Surprisingly, China has moved from a non-religious communist regime towards resurrecting Confucianism which was buried by their communist leader, Mao Zedong, during the Cultural Revolution. The Red Guards destroyed Confucian temples, burnt texts, and desecrated the sage’s tomb. President Xi has taken an alternative route to Mao. He has accepted the Confucian root of Chinese culture and married it with the Marxist ideology—a strategy to win many Asian nations with its “shared future” vision. This propaganda is evident from the new television series “When Marx Met Confucius”. The CCP sinicisation project through ‘soft power’ aims to restore confidence in China’s commitment towards the common good in contrast to Western countries.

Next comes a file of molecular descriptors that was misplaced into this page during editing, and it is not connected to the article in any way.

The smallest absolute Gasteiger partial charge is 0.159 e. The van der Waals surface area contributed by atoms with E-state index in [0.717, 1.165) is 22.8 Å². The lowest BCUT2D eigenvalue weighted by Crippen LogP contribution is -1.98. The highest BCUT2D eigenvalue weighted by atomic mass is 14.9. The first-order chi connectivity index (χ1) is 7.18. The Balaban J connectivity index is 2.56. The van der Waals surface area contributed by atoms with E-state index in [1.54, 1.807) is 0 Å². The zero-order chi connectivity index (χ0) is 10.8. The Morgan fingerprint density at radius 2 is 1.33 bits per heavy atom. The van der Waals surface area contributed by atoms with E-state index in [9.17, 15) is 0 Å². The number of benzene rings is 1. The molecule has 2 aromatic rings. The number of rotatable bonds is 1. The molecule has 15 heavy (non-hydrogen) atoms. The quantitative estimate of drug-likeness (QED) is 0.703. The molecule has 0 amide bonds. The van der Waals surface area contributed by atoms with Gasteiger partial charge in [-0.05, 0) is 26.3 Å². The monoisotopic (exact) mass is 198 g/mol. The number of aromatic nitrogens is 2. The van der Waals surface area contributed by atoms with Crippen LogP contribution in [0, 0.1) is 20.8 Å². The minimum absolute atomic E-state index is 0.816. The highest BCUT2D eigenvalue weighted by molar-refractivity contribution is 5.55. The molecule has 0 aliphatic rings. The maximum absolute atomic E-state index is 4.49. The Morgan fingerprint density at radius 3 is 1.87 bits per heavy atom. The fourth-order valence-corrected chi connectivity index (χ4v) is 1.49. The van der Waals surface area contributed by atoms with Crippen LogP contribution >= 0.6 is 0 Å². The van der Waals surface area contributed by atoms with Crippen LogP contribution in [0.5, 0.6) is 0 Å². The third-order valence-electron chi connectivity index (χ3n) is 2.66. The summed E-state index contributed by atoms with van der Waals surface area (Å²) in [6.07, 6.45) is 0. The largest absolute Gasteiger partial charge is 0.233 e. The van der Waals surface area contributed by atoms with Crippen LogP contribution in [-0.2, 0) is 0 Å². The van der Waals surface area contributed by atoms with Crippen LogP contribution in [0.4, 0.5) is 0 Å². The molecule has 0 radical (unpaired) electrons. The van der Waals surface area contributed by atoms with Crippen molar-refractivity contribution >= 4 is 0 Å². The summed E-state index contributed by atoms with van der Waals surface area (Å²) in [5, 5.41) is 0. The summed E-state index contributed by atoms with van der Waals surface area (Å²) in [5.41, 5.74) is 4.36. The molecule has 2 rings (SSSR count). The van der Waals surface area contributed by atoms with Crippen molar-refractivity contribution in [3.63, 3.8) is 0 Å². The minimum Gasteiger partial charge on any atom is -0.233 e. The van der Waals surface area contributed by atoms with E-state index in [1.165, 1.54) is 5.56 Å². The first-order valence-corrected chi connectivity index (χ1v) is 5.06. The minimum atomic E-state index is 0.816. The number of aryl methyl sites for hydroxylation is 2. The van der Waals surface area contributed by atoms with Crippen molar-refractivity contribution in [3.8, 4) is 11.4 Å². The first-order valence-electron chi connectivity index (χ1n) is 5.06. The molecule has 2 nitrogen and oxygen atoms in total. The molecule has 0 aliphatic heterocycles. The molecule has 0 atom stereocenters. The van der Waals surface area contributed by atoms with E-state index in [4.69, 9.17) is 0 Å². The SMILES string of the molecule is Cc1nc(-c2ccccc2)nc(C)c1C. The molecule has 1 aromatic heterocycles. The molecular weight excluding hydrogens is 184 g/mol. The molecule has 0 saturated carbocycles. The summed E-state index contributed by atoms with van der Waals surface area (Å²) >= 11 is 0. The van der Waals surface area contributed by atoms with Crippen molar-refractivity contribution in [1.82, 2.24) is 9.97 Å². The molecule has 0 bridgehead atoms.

Buddhism in BRI (B-BRI)

At present, soft power diplomacy through Buddhism is also being carried out with the approval of the CCP alongside infrastructural diplomacy. China is projected as a benevolent power to improve lives through Buddhism via the GCI and thus, as part of its larger soft power strategy, China is using religion to promote its soft power in Sri Lanka.